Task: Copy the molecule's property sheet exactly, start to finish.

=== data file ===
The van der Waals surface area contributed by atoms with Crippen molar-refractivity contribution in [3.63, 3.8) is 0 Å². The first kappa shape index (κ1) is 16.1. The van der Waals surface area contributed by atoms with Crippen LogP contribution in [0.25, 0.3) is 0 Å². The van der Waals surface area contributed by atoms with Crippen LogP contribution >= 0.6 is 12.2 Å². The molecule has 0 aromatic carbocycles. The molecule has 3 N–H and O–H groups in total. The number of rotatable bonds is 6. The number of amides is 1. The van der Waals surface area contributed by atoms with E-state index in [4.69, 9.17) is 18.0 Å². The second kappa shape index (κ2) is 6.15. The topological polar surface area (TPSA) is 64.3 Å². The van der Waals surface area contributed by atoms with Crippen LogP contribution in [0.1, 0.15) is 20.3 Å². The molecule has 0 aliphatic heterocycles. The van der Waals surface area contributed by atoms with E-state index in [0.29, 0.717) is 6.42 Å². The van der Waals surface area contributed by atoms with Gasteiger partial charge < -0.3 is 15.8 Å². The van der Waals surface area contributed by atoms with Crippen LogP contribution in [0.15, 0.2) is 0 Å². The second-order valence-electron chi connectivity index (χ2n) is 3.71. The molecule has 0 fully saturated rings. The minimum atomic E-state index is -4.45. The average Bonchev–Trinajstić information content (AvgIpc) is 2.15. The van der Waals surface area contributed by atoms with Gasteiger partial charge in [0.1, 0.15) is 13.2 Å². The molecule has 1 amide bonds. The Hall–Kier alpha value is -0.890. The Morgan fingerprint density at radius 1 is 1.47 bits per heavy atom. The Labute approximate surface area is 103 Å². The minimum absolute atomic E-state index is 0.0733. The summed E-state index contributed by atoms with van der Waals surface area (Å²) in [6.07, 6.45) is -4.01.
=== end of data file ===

The van der Waals surface area contributed by atoms with Crippen molar-refractivity contribution in [3.63, 3.8) is 0 Å². The first kappa shape index (κ1) is 16.1. The van der Waals surface area contributed by atoms with Crippen LogP contribution in [0.25, 0.3) is 0 Å². The van der Waals surface area contributed by atoms with Crippen LogP contribution >= 0.6 is 12.2 Å². The molecule has 0 aromatic carbocycles. The molecule has 3 N–H and O–H groups in total. The number of rotatable bonds is 6. The number of amides is 1. The van der Waals surface area contributed by atoms with E-state index in [4.69, 9.17) is 18.0 Å². The second kappa shape index (κ2) is 6.15. The topological polar surface area (TPSA) is 64.3 Å². The van der Waals surface area contributed by atoms with Crippen LogP contribution in [0.1, 0.15) is 20.3 Å². The molecule has 0 aliphatic heterocycles. The van der Waals surface area contributed by atoms with E-state index in [0.29, 0.717) is 6.42 Å². The van der Waals surface area contributed by atoms with Gasteiger partial charge < -0.3 is 15.8 Å². The van der Waals surface area contributed by atoms with Crippen LogP contribution in [0.15, 0.2) is 0 Å². The second-order valence-electron chi connectivity index (χ2n) is 3.71. The molecule has 0 fully saturated rings. The minimum atomic E-state index is -4.45. The average Bonchev–Trinajstić information content (AvgIpc) is 2.15. The van der Waals surface area contributed by atoms with Gasteiger partial charge in [0.1, 0.15) is 13.2 Å². The molecule has 1 amide bonds. The Hall–Kier alpha value is -0.890. The Morgan fingerprint density at radius 1 is 1.47 bits per heavy atom. The Labute approximate surface area is 103 Å². The minimum absolute atomic E-state index is 0.0733. The summed E-state index contributed by atoms with van der Waals surface area (Å²) in [6.07, 6.45) is -4.01.